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Re: [IndexedDB] Changing the default overwrite behavior of Put

From: Kris Zyp <kris@sitepen.com>
Date: Mon, 10 May 2010 13:18:11 -0600
Message-ID: <4BE85BF3.9030000@sitepen.com>
To: Maciej Stachowiak <mjs@apple.com>
CC: Shawn Wilsher <sdwilsh@mozilla.com>, public-webapps WG <public-webapps@w3.org>
Hash: SHA1

On 5/10/2010 12:53 PM, Maciej Stachowiak wrote:
> On May 10, 2010, at 10:36 AM, Kris Zyp wrote:
>> On 5/7/2010 1:32 PM, Shawn Wilsher wrote:
>>> Hey all,
>>> Per the current spec [1], noOverwrite defaults to false for
>>> put operations on an object store.  Ben Turner and I have been
>>> discussing changing the default of put to not allow overwriting
>>> by default.  We feel this is better behavior because simply
>>> omitting the flag should not result in destroying data.
>>> Putting my application developer hat on, I'd much rather have
>>> to be explicit about destroying existing data instead of having
>>> it happen on accident.  We could also change the parameter to
>>> just overwrite and have it default to false.
>>> What is everyone's thoughts on this?
>> I believe there are three useful modes: overwrite: false - Must
>> create a new record overwrite: true - Must overwrite/update an
>> existing record (something else) - Create a new record or
>> overwrite/update an existing (depending on the key of course).
>> I would prefer that the last option should be indicated by
>> omission of the overwrite property (and thus be the default). I
>> don't buy the destruction of data argument, prior art clearly
>> suggests that "put" can alter existing data (unless you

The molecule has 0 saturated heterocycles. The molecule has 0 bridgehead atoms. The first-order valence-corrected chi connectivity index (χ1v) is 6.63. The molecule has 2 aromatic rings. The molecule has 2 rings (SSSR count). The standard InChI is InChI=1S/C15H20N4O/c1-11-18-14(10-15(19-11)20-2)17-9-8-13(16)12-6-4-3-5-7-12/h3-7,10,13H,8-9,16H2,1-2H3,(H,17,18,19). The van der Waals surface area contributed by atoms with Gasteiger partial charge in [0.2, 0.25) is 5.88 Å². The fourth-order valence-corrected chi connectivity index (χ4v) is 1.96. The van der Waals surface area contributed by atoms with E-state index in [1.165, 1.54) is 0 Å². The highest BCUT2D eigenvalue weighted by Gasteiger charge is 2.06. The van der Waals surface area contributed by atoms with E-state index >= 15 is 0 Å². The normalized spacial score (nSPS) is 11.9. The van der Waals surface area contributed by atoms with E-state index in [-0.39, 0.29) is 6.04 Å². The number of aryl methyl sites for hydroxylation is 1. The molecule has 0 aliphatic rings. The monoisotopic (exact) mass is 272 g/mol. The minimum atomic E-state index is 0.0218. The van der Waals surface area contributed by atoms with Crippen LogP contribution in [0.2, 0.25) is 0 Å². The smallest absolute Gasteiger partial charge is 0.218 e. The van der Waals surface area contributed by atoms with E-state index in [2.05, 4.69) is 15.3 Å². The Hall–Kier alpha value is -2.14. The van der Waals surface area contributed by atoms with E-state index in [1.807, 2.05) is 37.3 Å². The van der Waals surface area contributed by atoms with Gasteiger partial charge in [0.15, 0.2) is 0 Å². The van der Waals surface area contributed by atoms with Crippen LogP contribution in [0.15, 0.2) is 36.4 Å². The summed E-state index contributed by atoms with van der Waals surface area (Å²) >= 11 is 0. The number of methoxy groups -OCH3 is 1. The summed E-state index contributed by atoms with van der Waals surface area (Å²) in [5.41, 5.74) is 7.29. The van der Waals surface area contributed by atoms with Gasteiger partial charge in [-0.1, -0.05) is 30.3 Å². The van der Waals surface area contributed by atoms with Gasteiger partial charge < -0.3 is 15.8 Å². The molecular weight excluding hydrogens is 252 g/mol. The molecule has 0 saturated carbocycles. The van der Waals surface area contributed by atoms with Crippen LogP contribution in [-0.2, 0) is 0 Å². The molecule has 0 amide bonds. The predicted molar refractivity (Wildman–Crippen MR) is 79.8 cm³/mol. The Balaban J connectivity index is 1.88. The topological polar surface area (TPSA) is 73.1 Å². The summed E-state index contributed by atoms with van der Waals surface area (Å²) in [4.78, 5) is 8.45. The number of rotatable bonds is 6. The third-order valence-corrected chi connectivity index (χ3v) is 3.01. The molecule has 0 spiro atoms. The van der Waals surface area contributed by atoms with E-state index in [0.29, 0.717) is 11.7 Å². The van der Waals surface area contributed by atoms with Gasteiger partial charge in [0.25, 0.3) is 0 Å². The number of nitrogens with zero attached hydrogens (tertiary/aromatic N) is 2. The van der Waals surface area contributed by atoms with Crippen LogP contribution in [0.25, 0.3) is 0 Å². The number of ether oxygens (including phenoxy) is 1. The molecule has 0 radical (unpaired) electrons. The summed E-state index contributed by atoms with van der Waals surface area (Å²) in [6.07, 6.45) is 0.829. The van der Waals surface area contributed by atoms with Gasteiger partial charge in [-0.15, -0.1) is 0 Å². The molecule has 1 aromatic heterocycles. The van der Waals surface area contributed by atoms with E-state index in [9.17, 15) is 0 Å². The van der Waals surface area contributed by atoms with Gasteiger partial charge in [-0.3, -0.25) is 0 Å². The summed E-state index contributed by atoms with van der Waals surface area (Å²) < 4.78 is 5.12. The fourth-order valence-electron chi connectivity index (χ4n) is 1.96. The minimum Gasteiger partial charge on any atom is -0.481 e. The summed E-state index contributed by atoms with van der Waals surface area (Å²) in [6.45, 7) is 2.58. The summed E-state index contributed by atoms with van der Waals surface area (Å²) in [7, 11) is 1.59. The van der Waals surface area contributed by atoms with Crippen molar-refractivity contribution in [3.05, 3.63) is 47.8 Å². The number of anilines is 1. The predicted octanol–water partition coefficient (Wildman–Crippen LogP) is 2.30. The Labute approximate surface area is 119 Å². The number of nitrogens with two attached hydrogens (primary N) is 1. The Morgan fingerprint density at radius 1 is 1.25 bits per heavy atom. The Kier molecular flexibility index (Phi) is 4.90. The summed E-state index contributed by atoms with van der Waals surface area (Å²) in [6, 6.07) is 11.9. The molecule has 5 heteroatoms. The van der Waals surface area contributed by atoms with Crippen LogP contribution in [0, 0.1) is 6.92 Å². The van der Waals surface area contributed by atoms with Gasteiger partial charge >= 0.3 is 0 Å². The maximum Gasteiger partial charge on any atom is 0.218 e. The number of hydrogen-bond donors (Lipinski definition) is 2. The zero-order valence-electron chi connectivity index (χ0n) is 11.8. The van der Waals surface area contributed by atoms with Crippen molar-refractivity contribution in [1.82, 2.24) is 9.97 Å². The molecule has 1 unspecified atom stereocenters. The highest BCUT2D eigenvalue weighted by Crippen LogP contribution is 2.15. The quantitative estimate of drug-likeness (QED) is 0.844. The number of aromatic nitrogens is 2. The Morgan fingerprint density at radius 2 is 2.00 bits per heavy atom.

>> explicitly indicate otherwise).
> Instead of a mysterious boolean argument, how about three separate
> operations? "add()", "replace()" and "set()". I bet you can tell
> which is which of the above three behaviors just from reading the
> names, which is certainly not the case for a boolean argument.
> Having a boolean flag that changes a functions behavior tends to
> result in code that is hard to read and understand. Clearly named
> separate methods are better API design.

I have been very fond of put() and it's nice correspondence with
RESTful nomenclature and behavior. The overwrite flag feels more like
a directive about how to do the put then a distinct operation.
Furthermore, I think it is very reasonable to expect that we could
potentially add more directives in the future. For example:
store.put({id:"foo", bar:3}, {
    overwrite: true,
    ifNotModifiedSince: lastKnownModificationTime, // maybe
conditional puts
    likelyToChangeSoon: true, // maybe optimization info
    likelyToBeReadSoon: false
Having a second argument that handle future directives as an object
hash seems like the most future-proof, extensible approach to me. And
this code doesn't look mysterious to me at least.

- -- 
Kris Zyp
(503) 806-1841
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Received on Monday, 10 May 2010 19:19:29 UTC

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